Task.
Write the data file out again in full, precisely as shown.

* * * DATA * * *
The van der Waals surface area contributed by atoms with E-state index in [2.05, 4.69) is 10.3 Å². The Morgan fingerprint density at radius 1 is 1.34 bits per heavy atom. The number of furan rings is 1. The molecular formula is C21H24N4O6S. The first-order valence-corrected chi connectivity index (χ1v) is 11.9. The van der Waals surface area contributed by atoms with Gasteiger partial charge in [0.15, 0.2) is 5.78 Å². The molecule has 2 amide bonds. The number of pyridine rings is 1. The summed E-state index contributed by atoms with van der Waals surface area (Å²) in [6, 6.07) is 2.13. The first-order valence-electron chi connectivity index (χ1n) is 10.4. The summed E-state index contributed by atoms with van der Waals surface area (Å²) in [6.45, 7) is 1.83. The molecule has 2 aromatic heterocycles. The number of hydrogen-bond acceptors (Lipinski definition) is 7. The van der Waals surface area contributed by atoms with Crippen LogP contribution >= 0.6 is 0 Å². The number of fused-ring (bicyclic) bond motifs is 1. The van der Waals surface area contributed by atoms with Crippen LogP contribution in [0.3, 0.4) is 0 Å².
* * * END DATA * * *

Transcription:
The van der Waals surface area contributed by atoms with E-state index in [2.05, 4.69) is 10.3 Å². The Morgan fingerprint density at radius 1 is 1.34 bits per heavy atom. The number of furan rings is 1. The molecular formula is C21H24N4O6S. The first-order valence-corrected chi connectivity index (χ1v) is 11.9. The van der Waals surface area contributed by atoms with Gasteiger partial charge in [0.15, 0.2) is 5.78 Å². The molecule has 2 amide bonds. The number of pyridine rings is 1. The summed E-state index contributed by atoms with van der Waals surface area (Å²) in [6, 6.07) is 2.13. The first-order valence-electron chi connectivity index (χ1n) is 10.4. The summed E-state index contributed by atoms with van der Waals surface area (Å²) in [6.45, 7) is 1.83. The molecule has 2 aromatic heterocycles. The number of hydrogen-bond acceptors (Lipinski definition) is 7. The van der Waals surface area contributed by atoms with Crippen LogP contribution >= 0.6 is 0 Å². The number of fused-ring (bicyclic) bond motifs is 1. The van der Waals surface area contributed by atoms with Crippen LogP contribution in [0.3, 0.4) is 0 Å².